The long-discussed plan to move Indonesia’s capital away from Jakarta is getting more real by the month. Following President Joko Widodo’s confirmation last month that he planned to place the new capital somewhere in Kalimantan (which is comprised of the Indonesian portion of Borneo Island) and his formal request to Parliament last week, today a minister further narrowed down the new capital’s potential location by specifying that it would be located in the province of East Kalimantan.
The news was delivered today by Minister of Agriculture and Land Planning Sofyan Djalil while he was attending a meeting an economic coordination meeting today.
“Yes, East Kalimantan is correct, but we do not yet know the specific location where,” he said as quoted by Detik.
Previous reports had suggested that one of the most likely locations for the new capital city would be Kutai Kartanegara in East Kalimantan.
Sofyan said that an area of 3,000 hectares would be prepared for the first phase of the new capital’s development, including essential government and legislative buildings. He said the city would eventually cover a total area of around 200,000-300,000 hectares.
“So that we can make it a beautiful garden city with a lot of parks so that people there can live healthily and have clean air. We hope that it will be an attractive city to live in,” Sofyan added.
For comparison, the city of Jakarta covers just under 70,000 hectares while the Greater Jakarta Area, which includes major satellite cities Tangerang, Bekasi, Depok, and Bogor, covers over 400,000 hectares.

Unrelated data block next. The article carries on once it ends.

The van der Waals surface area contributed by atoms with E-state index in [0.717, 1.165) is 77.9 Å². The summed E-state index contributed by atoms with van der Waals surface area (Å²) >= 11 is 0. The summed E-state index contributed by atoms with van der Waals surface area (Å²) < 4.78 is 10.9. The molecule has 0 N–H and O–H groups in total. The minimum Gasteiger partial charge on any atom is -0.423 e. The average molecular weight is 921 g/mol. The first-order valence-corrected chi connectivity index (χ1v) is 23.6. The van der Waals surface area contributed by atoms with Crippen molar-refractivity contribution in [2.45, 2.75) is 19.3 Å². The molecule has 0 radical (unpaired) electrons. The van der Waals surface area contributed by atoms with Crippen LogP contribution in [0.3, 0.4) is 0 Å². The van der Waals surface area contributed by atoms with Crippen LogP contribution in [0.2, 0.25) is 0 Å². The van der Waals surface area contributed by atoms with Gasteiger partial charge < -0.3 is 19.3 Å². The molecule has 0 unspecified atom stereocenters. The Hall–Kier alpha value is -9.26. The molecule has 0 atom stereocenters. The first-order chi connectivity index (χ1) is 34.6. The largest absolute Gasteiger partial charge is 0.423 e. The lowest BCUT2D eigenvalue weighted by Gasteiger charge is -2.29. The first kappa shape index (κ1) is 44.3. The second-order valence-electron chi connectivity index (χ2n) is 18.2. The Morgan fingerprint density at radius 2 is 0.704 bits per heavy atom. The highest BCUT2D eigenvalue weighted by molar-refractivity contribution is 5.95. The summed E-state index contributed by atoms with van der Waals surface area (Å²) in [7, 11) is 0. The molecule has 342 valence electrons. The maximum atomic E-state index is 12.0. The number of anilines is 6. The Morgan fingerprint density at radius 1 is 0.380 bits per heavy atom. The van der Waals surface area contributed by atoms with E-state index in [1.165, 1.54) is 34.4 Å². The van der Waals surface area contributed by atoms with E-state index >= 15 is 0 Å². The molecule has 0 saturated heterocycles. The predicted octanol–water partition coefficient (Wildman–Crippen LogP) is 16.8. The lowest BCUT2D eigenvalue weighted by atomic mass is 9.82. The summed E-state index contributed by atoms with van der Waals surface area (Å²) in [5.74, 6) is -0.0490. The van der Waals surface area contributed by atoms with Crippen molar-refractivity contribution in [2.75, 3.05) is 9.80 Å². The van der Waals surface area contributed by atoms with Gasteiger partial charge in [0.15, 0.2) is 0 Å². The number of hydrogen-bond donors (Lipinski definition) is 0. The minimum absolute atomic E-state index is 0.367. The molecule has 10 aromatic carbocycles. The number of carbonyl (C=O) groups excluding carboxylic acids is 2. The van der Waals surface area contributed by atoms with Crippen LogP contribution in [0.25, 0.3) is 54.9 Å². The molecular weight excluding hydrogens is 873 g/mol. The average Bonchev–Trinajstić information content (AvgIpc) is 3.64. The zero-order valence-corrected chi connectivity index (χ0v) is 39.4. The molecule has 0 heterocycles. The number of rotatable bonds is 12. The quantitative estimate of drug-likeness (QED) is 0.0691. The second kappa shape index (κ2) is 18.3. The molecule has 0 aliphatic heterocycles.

Earlier this week, Minister of Public Works and Public Housing (PUPR) Basuki Hadimuljono, released his ministry’s proposed design ideas for the new capital city, which include abundant green spaces and parks.
The image seen at the top of this article illustrates PUPR’s proposed design for a monument to the country’s state ideology of Pancasila, which would be an obelisk similar to the National Monument in Jakarta, surrounded by a pentagon representing the five precepts of Pancasila.
Minister of National Development Planning Bambang Brodjonegoro previously said that another consideration for placing the new capital in Borneo were studies that showed it was unlikely to be struck by a major earthquake.
According to the government’s ambitious proposed timetable, construction on the new capital will begin in 2021 and the transfer of functions will take place from 2023-2024.
In order to transfer government and legislative functions to the new capital, officials estimate that around one million civil servants will also need to make the move from Jakarta.
The Indonesian government has long discussed the possibility of moving the nation’s capital to another city in the archipelago, which could potentially help solve many of Jakarta’s most pressing urban problems (traffic, pollution, overpopulation, etc) as well as lead to more balanced economic development for the country if the seat of power was moved outside of Java.
The idea to relocate the capital was first proposed by the country’s founding father, President Soekarno, who suggested that the central government’s base of operations be moved to Palangkaraya in Central Kalimantan in 1957. President Jokowi’s government is the latest to revive the idea, first tentatively announcing relocation plans in 2017 and then moving forward with them aggressively after the incumbent sealed his second term by winning April’s presidential election.